Aim of study: One-third of botanical remedies from southern Italy are used to treat skin and soft tissue infection (SSTI). Staphylococcus aureus, a common cause of SSTI, has generated increasing concern due to drug resistance. Many plants possess antimicrobial agents and provide effective remedies for SSTI. Our aim was to investigate plants from different ethnobotanical usage groups for inhibition of growth and biofilms in methicillin-resistant Staphylococcus aureus (MRSA).
Materials and methods: Three groups were assessed: plant remedies for SSTI, plant remedies not involving the skin, and plants with no ethnomedical application. We screened 168 extracts, representing 104 botanical species, for activity against MRSA (ATCC 33593). We employed broth dilution methods to determine the MIC after 18 h growth using an optical density (OD 600 nm) reading. Anti-biofilm effects were assessed by growing biofilms for 40 h, then fixing and staining with crystal violet. After washing, 10% Tween 80 was added and OD 570 nm readings were taken.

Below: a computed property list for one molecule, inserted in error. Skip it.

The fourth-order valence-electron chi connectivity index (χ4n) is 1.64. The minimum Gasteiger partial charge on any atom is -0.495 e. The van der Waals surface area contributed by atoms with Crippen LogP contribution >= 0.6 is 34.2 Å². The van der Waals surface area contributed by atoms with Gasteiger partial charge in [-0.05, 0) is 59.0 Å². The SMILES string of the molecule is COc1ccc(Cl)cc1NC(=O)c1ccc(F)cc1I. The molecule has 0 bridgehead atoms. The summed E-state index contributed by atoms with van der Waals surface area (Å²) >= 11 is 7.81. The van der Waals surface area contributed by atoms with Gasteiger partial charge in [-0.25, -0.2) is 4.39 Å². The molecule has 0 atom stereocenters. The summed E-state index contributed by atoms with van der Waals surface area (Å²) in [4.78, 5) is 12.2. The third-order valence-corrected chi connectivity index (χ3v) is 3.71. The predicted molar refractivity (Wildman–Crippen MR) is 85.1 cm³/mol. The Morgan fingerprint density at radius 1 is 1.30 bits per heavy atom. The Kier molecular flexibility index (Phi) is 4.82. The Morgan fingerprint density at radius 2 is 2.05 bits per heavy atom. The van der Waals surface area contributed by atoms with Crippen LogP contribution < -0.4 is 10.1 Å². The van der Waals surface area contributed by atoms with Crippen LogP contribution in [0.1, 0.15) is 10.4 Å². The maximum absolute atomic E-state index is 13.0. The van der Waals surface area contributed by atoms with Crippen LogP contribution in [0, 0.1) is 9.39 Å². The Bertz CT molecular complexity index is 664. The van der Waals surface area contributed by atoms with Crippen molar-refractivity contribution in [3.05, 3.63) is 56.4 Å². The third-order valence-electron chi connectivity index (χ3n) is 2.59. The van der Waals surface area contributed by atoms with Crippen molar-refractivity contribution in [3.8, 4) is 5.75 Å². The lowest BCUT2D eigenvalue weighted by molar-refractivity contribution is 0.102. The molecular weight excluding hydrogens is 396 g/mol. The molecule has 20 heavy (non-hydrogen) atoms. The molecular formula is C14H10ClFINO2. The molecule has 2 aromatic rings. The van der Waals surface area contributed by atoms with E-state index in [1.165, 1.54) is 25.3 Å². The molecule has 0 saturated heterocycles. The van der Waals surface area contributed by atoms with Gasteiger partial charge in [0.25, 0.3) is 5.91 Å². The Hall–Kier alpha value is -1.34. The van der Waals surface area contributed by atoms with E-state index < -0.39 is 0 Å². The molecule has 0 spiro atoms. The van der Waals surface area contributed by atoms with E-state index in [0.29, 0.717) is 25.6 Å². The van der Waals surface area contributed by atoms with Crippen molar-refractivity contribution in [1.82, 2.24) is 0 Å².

Results: Extracts from 10 plants exhibited an IC50<or=32 microg/ml for biofilm inhibition: Lonicera alpigena, Castanea sativa, Juglans regia, Ballota nigra, Rosmarinus officinalis, Leopoldia comosa, Malva sylvestris, Cyclamen hederifolium, Rosa canina, and Rubus ulmifolius. Limited bacteriostatic activity was evident.
Conclusion: This study has demonstrated that the anti-biofilm activity of medicinal plants used for SSTI is significantly greater than plants without any ethnomedical applications.